We will not withhold from their children down to the last generation, telling of the praises of Adonai, God’s might, and the wonders that God performed. (78:4)
Psalm 78 is a relatively long Psalm, retelling the story of Exodus and trek in the wilderness. Telling the story is a sacred enterprise, relating in prose and poetry to each new generation the tale of what God did for us in Egypt in order to inspire their confidence in God. The telling, however, does not hide the fact that the generation of the wilderness was not inspired. They rebelled and complained and sinned. Why not tell the story a bit more strongly? Why spend so much time on the weakness of the Israelites? Clearly, honesty is important. If our faith in God is based on hiding the truth, it will be think faith indeed. A faith that struggles with God but experiences redemption in the end has been tested and strengthened.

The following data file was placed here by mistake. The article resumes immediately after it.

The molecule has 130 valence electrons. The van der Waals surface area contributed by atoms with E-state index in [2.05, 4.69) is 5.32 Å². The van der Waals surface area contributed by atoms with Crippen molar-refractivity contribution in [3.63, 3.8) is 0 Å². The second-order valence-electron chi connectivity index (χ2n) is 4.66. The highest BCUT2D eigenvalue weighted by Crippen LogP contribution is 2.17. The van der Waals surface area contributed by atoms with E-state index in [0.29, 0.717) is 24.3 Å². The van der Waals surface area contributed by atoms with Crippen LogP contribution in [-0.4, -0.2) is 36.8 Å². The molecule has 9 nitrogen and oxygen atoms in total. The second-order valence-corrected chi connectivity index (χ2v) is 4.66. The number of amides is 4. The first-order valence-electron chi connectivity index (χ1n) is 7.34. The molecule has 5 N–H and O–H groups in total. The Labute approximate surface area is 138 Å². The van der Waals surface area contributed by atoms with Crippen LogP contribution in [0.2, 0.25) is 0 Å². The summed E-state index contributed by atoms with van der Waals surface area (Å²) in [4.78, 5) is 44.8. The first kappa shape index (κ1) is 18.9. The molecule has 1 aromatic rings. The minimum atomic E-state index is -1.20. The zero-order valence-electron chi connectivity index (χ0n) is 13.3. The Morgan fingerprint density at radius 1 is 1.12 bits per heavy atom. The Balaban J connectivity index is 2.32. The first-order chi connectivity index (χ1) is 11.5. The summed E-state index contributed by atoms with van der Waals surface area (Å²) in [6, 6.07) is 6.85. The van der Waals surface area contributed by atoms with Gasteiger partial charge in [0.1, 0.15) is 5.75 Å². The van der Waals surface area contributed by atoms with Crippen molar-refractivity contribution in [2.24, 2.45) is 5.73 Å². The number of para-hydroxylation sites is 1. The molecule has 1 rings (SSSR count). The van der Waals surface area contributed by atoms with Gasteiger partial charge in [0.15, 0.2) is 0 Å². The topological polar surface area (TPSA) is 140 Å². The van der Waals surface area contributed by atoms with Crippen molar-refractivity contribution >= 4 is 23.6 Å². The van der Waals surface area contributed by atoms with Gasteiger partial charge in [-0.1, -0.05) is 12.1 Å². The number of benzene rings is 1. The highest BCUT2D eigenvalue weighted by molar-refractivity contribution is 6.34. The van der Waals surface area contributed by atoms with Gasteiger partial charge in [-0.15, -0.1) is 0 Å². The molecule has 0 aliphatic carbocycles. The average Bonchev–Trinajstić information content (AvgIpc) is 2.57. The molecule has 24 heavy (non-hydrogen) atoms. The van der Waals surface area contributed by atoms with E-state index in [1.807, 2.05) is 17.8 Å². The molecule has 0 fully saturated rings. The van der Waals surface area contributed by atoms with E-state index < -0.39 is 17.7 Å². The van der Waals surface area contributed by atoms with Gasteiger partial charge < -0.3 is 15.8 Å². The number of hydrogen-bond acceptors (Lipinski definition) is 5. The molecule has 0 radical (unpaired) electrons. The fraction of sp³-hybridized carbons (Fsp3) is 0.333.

The events that we are relating at the Passover Seder are true, not necessarily in the historical sense, but in the sense that they reflect the truth of the experience of an oppressed people. An oppressed, enslaved people is traumatized. Even after freedom comes to them, they are still largely locked in their slave mentality. It can take generations to overcome the trauma which is transmitted from parent to child through stories. That’s why this Psalm is so important. We’re not telling the story of trauma and victimization. We’re telling the story of faith and redemption.